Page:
As a principle of constitutional interpretation, Sandel’s civic republicanism offers both promise and danger. There is a great deal of confusion among “liberal” constitutional theorists about the implications of the Bill of Rights for a number of important issues. Led by the American Civil Liberties Union, many groups have defended such unsavory characters as big campaign contributors, pornographers, and Ku Klux Klan members on First Amendment grounds. Perhaps they’d think twice about this wasteful advocacy if they distanced themselves from the roughly relativist conception of negative liberty they currently hold and took positive theories of freedom like Sandel’s more seriously.

Yet civic republicanism, if taken alone, also lacks the theoretical resources to prevent such unsavory outcomes. For instance, in a recent campaign finance case (Austin v. Michigan Chamber of Commerce) in which a majority of the court approved state restrictions on “corporate speech,” Justice Scalia dissented in an opinion laced with civic rhetoric. Quoting Tocqueville on the place of an aristocratic elite in preserving democratic freedoms, Scalia argued that corporations, “occupying the `lofty platform’ that they do within the economic life of the state,” must have a special opportunity to inform citizens “that the election of a particular candidate is important to their prosperity.” Nothing in Sandel’s understanding of the “civic strand of freedom” would prevent Scalia’s roughly feudal vision of democratic will formation from framing our electoral process. Only egalitarian principles external to Sandel’s civic republicanism can demonstrate the glaring unfairness of a viewpoint like Scalia’s.

Post-Materialist Values and Character Formation

But thoughtful progressives ought to find Sandel’s work instructive on many levels, if not for exactly the same reasons as its author. Once we try to guarantee all citizens the opportunity for effective enjoyment of rights to political participation, a theory like Sandel’s can provide some promising results. While articulating a republicanism that aspires to replace America’s present “procedural republic,” Sandel actually lays out the ideological concerns that need to be addressed by progressives within it.

The most important task facing not only progressives, but also other political theorists today, is to specify the way in which society can advance toward the social changes they prescribe. The most daring and encouraging parts of Sandel’s book come when he offers a theory of the “multiple sites of citizenship” necessary for the success of the republican project. Critiques of Sandel’s previous work have invariably pointed out that civic republicanism does not specify what level of community individuals are to cultivate fundamental attachments to. Certainly a person engaged in local associations is more “civically engaged” than her couch potato neighbor–but what if the neighborhood groupie neglects her obligations to national politics? And even if Sandel’s’ “formative project” succeeded in turning out exemplary American citizens, how “virtuous” would they ultimately be if they ignored the gross disparities in standards of living between regions of the globe?

Sandel ultimately claims that only when “citizenship is dispersed across multiple sites of civic engagement” can these shortcomings be addressed. Drawing on Vaclav Havel’s arguments for a “citizen’s Europe” as opposed to a “businessman’s Europe,” Sandel warns against letting global “economic power…go unchecked by democratically sanctioned political power.” Democracy presents a sophisticated conception of democracy in which international and national sovereignty complement instead of conflict with one another. Thus Sandel’s public philosophy prescribes citizen engagement on multiple levels–as members of local communities, as concerned participants in state and national politics, and as active followers of international affairs.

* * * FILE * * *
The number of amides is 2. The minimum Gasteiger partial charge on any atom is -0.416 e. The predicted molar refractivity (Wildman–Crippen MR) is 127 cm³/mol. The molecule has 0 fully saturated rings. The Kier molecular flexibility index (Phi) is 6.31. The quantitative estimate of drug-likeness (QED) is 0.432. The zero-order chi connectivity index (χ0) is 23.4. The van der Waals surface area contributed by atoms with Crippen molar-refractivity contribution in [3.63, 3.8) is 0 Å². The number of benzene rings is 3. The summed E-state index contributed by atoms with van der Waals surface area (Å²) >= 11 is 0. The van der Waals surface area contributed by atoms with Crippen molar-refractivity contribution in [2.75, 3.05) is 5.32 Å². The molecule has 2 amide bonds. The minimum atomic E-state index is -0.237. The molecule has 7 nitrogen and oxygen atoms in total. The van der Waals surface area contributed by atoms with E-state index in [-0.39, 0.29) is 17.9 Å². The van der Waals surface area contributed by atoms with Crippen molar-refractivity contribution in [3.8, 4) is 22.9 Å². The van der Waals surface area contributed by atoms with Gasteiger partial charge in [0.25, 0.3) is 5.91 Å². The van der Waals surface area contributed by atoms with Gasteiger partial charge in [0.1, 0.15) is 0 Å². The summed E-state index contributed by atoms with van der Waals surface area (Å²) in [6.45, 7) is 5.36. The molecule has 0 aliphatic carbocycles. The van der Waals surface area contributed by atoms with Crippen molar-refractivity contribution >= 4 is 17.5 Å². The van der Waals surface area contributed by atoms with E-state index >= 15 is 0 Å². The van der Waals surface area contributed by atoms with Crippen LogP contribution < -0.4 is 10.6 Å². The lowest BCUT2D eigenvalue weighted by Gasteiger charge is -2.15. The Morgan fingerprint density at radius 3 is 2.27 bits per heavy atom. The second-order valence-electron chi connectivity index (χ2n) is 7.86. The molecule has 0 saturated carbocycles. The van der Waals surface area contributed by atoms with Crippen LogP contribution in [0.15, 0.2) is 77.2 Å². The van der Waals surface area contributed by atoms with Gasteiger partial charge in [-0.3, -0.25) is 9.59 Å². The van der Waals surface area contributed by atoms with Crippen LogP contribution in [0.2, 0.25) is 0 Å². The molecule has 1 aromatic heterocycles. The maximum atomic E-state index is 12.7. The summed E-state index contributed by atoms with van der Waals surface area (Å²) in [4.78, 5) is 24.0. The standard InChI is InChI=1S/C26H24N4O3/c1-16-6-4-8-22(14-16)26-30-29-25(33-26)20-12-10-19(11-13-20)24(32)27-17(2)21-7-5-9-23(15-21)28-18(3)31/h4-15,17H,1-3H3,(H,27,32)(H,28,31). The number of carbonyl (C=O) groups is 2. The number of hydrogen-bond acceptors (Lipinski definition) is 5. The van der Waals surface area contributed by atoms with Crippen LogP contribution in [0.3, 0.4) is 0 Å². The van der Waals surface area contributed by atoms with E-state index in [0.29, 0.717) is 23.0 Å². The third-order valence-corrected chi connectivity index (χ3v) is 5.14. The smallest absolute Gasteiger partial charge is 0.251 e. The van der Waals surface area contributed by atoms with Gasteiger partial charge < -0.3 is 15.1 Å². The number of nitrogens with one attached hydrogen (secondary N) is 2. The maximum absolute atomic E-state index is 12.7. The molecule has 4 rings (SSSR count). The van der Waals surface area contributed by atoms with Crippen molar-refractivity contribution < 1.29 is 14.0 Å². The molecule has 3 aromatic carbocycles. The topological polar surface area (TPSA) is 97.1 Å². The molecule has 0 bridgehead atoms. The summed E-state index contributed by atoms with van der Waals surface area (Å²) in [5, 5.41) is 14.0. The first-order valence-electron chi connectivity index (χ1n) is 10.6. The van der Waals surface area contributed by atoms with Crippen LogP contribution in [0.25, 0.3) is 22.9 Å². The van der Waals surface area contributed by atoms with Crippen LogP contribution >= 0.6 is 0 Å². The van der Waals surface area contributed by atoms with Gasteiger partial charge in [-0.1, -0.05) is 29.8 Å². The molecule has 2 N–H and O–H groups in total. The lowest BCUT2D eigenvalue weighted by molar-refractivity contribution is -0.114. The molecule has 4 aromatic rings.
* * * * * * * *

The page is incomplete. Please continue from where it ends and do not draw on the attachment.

More cynical observers might call these reflections a needless elaboration of the old environmentalist dictum “think globally, act locally.” Certainly one often wishes that Democracy’s Discontent pursued the practical implications of such an insight in more detail. But Sandel’s main contribution is simply to insist that progressives address the “formative project” necessary to produce citizens capable of upholding these expectations. Bidding Americans to avoid both the Scylla of fundamentalism and the Charybdis of self-indulgent apathy, Sandel prescribes patience with the “ambiguity associated with divided sovereignty and multiply encumbered selves.” Only a general willingness among citizens to learn about the ambitions of others and take an interest in the direction of their common life can preserve us from the social and cultural anarchy loosed by the sovereignty of the market.

This isn’t alien to the liberal tradition that Sandel attacks. John Stuart Mill’s thought, for instance, is based on an ideal of human excellence grounded in humane toleration, public concern, and self-discipline. Only recently have egalitarian liberals like John Rawls, even as they have made great contributions to the theory of distributive justice, largely ignored Mill’s project in order to make their liberalism more plausible amidst increasing pluralism. What Sandel reminds us is that the creation of the ideal social structures prescribed by Rawls, including economic and political institutions combining rough social equality with respect and equal opportunity for all individuals, is a group project. Its realization requires that all citizens have certain virtues, the qualities of mind and character not too unlike Mill’s vision of human perfection.

Thus before progressives once again criticize blatant prejudice, or the gross economic inequalities produced by our economic system, or all the other injustices that so disturb us, we need to ask why our fellow citizens often don’t see these problems. Certainly, social structures such as concentration of ownership in the media may keep us from even getting our message out to the general public. But it is individuals who ignore the call to political and social action. Progressives must develop new strategies for education that will ingrain a sense of public concern into students, making the call of civic engagement impossible to spurn. And to avoid merely writing off the present generation of civic dropouts, we need to develop new strategies in electoral reform and broadcast regulation that make national politics a more personal concern for all.

The tone of these arguments will sound eerily right-wing to some progressives, and we do well to suspect Democracy’s Discontent as a guide for action when it has been endorsed by the likes of George Will. The most reactionary forces in American politics have appropriated the language of “values” and “virtue,” wrapping self-serving cant in the mantle of moral concern. But if we don’t develop our own sense of progressive virtues and of the positive necessity of political engagement, we cede the most effective language and means of social change to our enemies on the right.